Perhaps we can gather up the majestic display of God’s patience from a few areas of Scripture that would focus our thoughts. First of all, the Bible says, “But do not let this one fact escape your notice, beloved, that with the Lord one day is as a thousand years, and a thousand years as one day. The Lord is not slow about His promise, as some count slowness, but is patient toward you, not wishing for any to perish but for all to come to repentance. But the day of the Lord will come …” (2 Peter 3:8–10a).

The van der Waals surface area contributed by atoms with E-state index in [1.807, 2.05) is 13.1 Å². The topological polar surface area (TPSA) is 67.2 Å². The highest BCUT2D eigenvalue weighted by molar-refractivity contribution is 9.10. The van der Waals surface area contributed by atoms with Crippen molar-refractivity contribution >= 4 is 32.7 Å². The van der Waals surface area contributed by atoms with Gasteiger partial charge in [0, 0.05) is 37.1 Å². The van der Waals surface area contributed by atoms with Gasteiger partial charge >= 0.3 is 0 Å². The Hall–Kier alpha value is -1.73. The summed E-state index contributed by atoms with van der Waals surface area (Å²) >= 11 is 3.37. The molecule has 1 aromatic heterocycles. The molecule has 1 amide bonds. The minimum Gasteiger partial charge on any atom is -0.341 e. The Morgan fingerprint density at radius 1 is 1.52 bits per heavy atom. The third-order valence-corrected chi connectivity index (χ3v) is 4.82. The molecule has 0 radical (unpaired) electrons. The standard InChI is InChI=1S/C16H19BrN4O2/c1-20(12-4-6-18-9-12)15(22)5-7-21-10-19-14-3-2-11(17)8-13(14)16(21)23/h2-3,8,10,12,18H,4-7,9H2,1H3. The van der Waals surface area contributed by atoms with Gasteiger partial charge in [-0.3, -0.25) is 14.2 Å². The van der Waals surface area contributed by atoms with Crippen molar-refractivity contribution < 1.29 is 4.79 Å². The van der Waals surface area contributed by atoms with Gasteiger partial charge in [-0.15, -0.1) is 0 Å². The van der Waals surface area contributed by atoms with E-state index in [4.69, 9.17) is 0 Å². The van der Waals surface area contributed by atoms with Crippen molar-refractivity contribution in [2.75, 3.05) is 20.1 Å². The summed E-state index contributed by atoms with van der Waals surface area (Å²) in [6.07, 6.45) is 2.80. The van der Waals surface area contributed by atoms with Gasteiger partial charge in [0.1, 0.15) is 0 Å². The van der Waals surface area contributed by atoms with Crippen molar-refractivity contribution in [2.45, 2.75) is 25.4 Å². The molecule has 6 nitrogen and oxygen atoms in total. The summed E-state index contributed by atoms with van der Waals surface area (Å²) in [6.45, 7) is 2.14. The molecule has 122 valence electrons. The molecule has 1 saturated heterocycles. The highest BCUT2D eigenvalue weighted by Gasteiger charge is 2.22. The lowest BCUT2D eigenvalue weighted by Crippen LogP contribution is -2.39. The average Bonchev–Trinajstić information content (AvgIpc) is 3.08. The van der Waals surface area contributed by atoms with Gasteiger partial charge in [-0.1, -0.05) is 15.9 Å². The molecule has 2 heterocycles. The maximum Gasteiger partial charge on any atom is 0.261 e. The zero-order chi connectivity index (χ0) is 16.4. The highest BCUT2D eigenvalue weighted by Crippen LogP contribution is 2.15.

Here Peter refers to the mocking of the world concerning the Second Coming of Christ. Since He has not come yet, the skeptics say this is the evidence that there is no Christ and there is no Second Coming. In reality, Peter informs us that the fact Christ has not come is a display of God’s patience. Why has He not come? Because all of His people are not yet saved, and He is long-suffering and will continue to be until all of the elect have been gathered into a saving relationship with Christ. The key text is “He is patient toward you,” not wishing for any of you to perish. Who are the “you” in this verse? The text itself tells us that it is the “beloved.” If we go back to 2 Peter 3:1, we see that the beloved are now receiving their second letter: “This is now, beloved, the second letter I am writing to you in which I am stirring up your sincere mind by way of reminder.” If we go to the first letter of Peter’s writing to the “beloved” we will find out that the beloved are the elect. Peter writes: “Simon Peter, a bond-servant and apostle of Jesus Christ, to those who have received a faith of the same kind as ours, by the righteousness of our God and Savior, Jesus Christ” (2 Peter 1:1–3). So this patience of God toward “the elect” is patient and long-suffering, and thus He will not send His Son to bring all things to a consummation and final judgment until all of the elect are gathered. That is why Peter indicates that the ministry of evangelism is “hastening the day of the Lord.”